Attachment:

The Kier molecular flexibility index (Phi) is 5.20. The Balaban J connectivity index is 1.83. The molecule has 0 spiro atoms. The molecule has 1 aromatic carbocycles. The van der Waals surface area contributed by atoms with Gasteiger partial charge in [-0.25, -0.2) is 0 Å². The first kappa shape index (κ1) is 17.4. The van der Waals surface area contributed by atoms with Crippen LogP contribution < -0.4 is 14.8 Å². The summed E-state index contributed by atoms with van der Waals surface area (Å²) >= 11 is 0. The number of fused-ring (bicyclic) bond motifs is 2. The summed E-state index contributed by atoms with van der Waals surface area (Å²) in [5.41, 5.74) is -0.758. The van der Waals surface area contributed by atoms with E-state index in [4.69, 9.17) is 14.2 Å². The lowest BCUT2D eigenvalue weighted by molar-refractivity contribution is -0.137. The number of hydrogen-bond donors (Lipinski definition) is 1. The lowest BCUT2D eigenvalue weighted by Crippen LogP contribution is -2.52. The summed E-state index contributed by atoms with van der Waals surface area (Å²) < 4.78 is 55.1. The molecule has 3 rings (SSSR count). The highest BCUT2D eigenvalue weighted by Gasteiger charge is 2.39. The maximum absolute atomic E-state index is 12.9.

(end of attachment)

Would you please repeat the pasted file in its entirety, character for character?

The Kier molecular flexibility index (Phi) is 5.20. The Balaban J connectivity index is 1.83. The molecule has 0 spiro atoms. The molecule has 1 aromatic carbocycles. The van der Waals surface area contributed by atoms with Gasteiger partial charge in [-0.25, -0.2) is 0 Å². The first kappa shape index (κ1) is 17.4. The van der Waals surface area contributed by atoms with Crippen LogP contribution < -0.4 is 14.8 Å². The summed E-state index contributed by atoms with van der Waals surface area (Å²) >= 11 is 0. The number of fused-ring (bicyclic) bond motifs is 2. The summed E-state index contributed by atoms with van der Waals surface area (Å²) in [5.41, 5.74) is -0.758. The van der Waals surface area contributed by atoms with E-state index in [4.69, 9.17) is 14.2 Å². The lowest BCUT2D eigenvalue weighted by molar-refractivity contribution is -0.137. The number of hydrogen-bond donors (Lipinski definition) is 1. The lowest BCUT2D eigenvalue weighted by Crippen LogP contribution is -2.52. The summed E-state index contributed by atoms with van der Waals surface area (Å²) < 4.78 is 55.1. The molecule has 3 rings (SSSR count). The highest BCUT2D eigenvalue weighted by Gasteiger charge is 2.39. The maximum absolute atomic E-state index is 12.9.